Friday, April 08, 2011


This paper was also presented at the just concluded 60th Annual Scientific meeting of ACC 2011.
The study was led by Dr Toyoaki Murohara of Nagoya University. I am very pleased to note that the Japanese, and also the Koreans, are putting out more and more papers in big American meetings. I have always felt that Asian Trials are much more applicable to us.
Anyway, Dr Murohara and colleagues studied 1150 patients with T2DM ( 82% confirmed T2DM and 18% IGT ) and hypertension. They wanted to study the effect of using either a CCB ( norvasc ) or an ARB ( Valsartan ), in the control of the hypertension and their effects on cardiac major adverse events ( MACCE ), including heart attacks, strokes, need for revascularisation, admission for heart failure, and sudden cardiac death. This is probably the largest such trial in hypertensive diabetics.
After 3.2 years of follow-up, they found that both agents did just as well. They were essentially equivalent, for the primary end-point. Of course the BP control and HbA1c control were equivalent.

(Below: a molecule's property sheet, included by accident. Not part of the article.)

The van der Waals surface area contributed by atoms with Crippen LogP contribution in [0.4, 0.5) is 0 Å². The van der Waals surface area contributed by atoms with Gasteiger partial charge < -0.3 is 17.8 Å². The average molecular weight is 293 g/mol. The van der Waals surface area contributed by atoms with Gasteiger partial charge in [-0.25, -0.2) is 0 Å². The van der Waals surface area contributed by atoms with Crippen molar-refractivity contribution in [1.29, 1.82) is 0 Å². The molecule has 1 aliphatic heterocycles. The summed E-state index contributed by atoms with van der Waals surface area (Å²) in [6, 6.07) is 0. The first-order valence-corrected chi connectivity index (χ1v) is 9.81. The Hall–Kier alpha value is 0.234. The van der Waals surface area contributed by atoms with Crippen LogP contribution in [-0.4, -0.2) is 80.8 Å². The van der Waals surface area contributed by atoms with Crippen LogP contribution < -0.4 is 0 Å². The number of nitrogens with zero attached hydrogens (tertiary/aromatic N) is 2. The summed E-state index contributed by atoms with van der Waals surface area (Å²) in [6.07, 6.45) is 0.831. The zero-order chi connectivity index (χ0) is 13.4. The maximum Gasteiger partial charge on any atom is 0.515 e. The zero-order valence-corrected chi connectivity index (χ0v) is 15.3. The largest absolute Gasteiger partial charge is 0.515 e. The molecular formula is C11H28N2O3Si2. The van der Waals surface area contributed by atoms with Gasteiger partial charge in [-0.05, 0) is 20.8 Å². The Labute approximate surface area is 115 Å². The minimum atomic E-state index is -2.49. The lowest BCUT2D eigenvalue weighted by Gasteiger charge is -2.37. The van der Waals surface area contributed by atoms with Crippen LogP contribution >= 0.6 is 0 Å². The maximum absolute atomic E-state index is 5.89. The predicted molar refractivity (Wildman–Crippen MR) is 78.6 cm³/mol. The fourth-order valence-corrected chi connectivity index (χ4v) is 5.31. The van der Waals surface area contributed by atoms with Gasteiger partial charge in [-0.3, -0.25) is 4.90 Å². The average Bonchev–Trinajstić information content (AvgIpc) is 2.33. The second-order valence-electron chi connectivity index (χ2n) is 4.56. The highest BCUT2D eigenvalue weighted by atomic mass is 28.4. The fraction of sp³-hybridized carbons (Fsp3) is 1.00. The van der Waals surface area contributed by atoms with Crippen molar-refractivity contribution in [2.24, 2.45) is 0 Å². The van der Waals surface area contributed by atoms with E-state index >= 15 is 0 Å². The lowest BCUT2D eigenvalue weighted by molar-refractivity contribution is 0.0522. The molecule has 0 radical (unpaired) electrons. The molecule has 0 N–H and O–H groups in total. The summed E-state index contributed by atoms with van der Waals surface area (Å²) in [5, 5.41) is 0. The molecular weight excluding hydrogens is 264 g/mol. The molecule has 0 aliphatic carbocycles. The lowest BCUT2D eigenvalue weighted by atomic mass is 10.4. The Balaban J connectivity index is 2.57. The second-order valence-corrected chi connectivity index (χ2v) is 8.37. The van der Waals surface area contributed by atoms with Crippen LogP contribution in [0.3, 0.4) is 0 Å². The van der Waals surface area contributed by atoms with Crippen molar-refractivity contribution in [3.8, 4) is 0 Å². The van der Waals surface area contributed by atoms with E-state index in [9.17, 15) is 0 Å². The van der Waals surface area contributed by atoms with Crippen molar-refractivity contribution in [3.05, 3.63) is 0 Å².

The only difference was in admission for heart failure. In this subset, valsartan was better. Less patients on Valsartan needed to be admotted for CCF during the study period ( and these are patients who had LVEF>40% at the start of study ).
I was looking high and low for the effect of these regimes, on renal function. I could not find it. Obviously because ARBs are suppose to protect the kidneys in patient with diabetes and hypertension. In Japan, ACE-I are unpopular because of the problem of cough with ACE-I.
The other issue is of course, duration of study. It could be that at 3.2 years, the differences have not shown yet. It would be interesting to see the outcomes at 5, 7 and 10years.
We will be discussing more about this at the coming " Weekend seminar in Cardiology for GPs 2011" this Saturday, over dinner sponsored by Pfizer.

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